Steingard said some research challenges the long-held belief that antipsychotic drugs are essential to treat psychosis and that delaying treatment could cause irrevocable harm. She cited common and serious side effects of psychiatric drugs: tremors, muscle spasms, involuntary motor movements, weight gain and diabetes. "There are good reasons why people would be reluctant to take them," she said.

While she acknowledged that forced medication might be the only way to help some patients, Steingard said, "Some people come out of this experience angry, frightened and alienated, and I have, in the past, at least taken some comfort in knowing we had a vigorous legal process in place."

She added, "Gov. Shumlin mentioned in an interview that it was cruel to withhold treatment. I think it is cruel to deprive people — who often have so little — of their rights to a fair hearing."

The House Human Services Committee also heard from Dr. Gordon Frankle, chief of psychiatry at Rutland Regional Medical Center. That hospital has 23 psychiatric beds and, along with Brattleboro Retreat and the Vermont Psychiatric Care Hospital in Berlin, admits and cares for patients with the most serious mental illnesses.

Frankle agreed with Steingard that administering powerful drugs involuntarily should be minimized.

"We constantly work at de-escalating the situation without medication," Frankle said. Still, he suggested that speeding up the process could benefit the patients in crisis, other patients and staff. Last year, he said, a judge denied a request to combine the commitment and medication hearing for a patient in Rutland, saying that the person's threatening behavior wasn't sufficient to expedite the process. "A week of threatening sexual statements is really a long time on a small unit," Frankle said.

Frankle also supports another change the Shumlin administration is proposing: eliminating a requirement that the court could order a long-acting medicine only with "clear and convincing evidence" that it was the most appropriate. Some long-acting drugs are administered every two weeks; others, monthly, Frankle said. "I really believe these medications work well," he added.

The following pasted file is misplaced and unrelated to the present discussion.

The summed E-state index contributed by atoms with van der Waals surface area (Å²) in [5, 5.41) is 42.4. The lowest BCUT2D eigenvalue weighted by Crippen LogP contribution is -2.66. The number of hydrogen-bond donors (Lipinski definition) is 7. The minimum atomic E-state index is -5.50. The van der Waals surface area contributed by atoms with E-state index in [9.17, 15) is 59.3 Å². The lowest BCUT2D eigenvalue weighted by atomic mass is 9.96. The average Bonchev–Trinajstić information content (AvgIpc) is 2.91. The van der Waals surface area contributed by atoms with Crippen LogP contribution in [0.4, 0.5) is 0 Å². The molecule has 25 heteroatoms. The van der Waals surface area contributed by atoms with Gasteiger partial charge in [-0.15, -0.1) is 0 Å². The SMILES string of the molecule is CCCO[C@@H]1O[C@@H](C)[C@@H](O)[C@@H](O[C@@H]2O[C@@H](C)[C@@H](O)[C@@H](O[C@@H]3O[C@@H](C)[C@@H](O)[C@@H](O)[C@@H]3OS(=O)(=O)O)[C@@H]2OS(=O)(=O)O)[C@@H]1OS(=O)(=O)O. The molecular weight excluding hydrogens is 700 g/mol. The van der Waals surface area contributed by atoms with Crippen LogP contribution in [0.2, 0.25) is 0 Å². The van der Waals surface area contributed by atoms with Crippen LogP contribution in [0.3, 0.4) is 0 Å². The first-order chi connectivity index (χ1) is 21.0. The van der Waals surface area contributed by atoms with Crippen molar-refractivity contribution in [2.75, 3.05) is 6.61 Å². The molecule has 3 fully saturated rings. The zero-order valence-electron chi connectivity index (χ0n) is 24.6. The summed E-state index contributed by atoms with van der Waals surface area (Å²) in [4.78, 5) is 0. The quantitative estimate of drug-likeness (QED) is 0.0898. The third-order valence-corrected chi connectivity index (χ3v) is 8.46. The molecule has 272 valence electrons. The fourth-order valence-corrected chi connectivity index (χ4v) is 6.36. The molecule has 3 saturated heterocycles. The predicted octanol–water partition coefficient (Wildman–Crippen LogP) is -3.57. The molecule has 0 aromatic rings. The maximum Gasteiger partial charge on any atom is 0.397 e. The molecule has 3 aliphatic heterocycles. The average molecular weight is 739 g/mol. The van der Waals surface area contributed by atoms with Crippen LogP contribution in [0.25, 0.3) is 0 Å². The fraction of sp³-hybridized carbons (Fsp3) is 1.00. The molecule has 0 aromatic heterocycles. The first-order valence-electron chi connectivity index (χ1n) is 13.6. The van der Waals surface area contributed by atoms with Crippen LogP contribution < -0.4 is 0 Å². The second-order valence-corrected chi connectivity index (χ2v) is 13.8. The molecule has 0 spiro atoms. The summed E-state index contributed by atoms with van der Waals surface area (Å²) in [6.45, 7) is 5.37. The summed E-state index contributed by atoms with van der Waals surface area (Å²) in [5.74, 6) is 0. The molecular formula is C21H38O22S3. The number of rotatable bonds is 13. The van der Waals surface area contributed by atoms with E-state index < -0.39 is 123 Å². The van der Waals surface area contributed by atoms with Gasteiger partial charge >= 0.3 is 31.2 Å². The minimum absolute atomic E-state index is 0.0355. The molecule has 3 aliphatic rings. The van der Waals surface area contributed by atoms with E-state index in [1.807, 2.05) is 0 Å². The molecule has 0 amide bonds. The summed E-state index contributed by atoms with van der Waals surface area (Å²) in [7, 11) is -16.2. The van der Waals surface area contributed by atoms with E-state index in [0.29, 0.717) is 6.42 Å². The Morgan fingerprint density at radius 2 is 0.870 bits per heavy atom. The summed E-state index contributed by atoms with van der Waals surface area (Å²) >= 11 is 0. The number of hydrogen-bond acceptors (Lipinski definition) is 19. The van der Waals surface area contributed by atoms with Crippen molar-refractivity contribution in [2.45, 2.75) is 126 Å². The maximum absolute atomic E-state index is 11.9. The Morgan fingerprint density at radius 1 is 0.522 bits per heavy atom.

Tavid Bingham at the National Alliance on Mental Illness Vermont said officials should have to make a case for using long-acting drugs. "These are the ones at the heart of the controversy, because the side effects are scary," he said.

Legal Aid's McCullough also objected, saying the protection was added in 2014 because the use of time-release drugs was becoming routine. If patients develop side effects, he noted, they have to endure them for days, even weeks.

McCullough predicted an explosion of court proceedings if the Shumlin administration succeeds in further streamlining the process. Many times, while commitment cases are pending, patients and doctors resolve their differences over treatment, he said. Accelerating everything would eliminate this opportunity. "The Mental Health Law Project doesn't have the capacity to handle such an increase in trials, and neither does the judiciary," McCullough said.

Most importantly, a quicker process would further erode the legal rights of psychiatric patients, a development McCullough described as "unconscionable."

Commissioner Reed and Dr. Jaskanwar Batra, medical director at the Department of Mental Health, disputed McCullough's contention.

"Protecting due process is very important to the department," Batra said. "Decisions about involuntary medication must not be made for the convenience of the system. It is for the treatment of the individual."

Batra also defended making it easier to give patients long-acting injections. Those medications allow patients to function without getting into daily arguments about the drugs, he said.

The House Human Services Committee heard enough to conclude it couldn't recommend the changes. In a February 24 memo to the House Appropriations Committee, the panel recalled the intense hearings in 2014.

"The committee believes that a revision of this magnitude to a major policy in mental health treatment has no place in the budget," the memo reads. It went on to say that the committee could take up the issue as a stand-alone bill but asked that it be stricken from the budget one.

The proposal could hit a roadblock in the Senate, too. When asked if her committee would take up the proposal, Health and Welfare chair Claire Ayer (D-Addison) said flatly: "No. I don't want to."

But, because it's built into the budget bill, the appropriations committees can't ignore the proposal. Senate Appropriations chair Jane Kitchel (D-Caledonia) said, "We ought to at least hear them and their rationale."

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Nancy Remsen

Nancy Remsen

Nancy Remsen covered health care and politics for Seven Days from 2015 to 2016.